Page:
Robots Make Warehouse Better, Faster

Loraine Lawson

If your company operates a warehouse or distribution center, you must read this Technology Review article about a new warehouse robot system. And after you read it, you will so want an army of these robots. Heck, I don't even know where the nearest warehouse is, and I want one.

 

The robots are made by Kiva Systems and basically look like Michael Graves designed a box and painted it an ugly orange. But in the two giant Staples warehouses where the robots have been deployed, they're filling two to three times as many orders as they did pre-robots. They're even faster than a conveyor-belt system.

 

Here's why: When an order comes in, the robots immediately bring the warehouse shelf containing the product to workers, who can just grab the item and send it packing. But wait - there's more!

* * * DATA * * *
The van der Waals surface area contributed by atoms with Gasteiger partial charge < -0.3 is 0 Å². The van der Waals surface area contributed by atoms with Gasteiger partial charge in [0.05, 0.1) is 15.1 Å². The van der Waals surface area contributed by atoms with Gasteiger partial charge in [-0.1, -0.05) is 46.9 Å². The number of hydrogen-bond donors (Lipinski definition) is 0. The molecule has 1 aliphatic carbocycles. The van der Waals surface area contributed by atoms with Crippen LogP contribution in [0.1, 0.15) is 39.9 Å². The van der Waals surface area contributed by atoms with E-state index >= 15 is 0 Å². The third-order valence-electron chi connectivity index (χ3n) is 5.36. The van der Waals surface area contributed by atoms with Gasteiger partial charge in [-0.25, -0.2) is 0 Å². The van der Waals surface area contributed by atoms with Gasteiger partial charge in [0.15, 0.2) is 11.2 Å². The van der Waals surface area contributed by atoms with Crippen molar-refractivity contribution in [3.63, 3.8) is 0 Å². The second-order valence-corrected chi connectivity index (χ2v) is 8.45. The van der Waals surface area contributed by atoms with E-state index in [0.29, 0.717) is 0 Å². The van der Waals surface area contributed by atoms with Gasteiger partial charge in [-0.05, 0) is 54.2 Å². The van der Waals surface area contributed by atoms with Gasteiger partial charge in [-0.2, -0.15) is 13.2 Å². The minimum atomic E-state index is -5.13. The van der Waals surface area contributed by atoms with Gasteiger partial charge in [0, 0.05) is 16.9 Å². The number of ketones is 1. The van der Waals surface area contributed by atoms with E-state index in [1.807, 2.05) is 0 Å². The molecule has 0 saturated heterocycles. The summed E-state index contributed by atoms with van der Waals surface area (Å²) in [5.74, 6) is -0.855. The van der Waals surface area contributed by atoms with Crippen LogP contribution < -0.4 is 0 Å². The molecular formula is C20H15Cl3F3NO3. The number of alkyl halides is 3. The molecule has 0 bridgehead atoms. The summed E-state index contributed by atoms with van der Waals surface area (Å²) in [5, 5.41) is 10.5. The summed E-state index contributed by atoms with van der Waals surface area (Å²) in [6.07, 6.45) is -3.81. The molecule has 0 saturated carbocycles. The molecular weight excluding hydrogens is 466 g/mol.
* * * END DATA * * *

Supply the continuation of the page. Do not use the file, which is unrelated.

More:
These little robots can actually create a more efficient warehouse that adapts to changing demand. They just move the shelves holding popular items closer to the workers - they'll even route items that are on the top shelves to tall workers. Further, they can give workers a heads up if items are becoming more popular, and thus need to be stocked on lower shelves, or tell workers to stock items together if the items are usually ordered as a pair.

 

The warehouse is basically arranged in a grid similar to random-access memory chips, according to the article.



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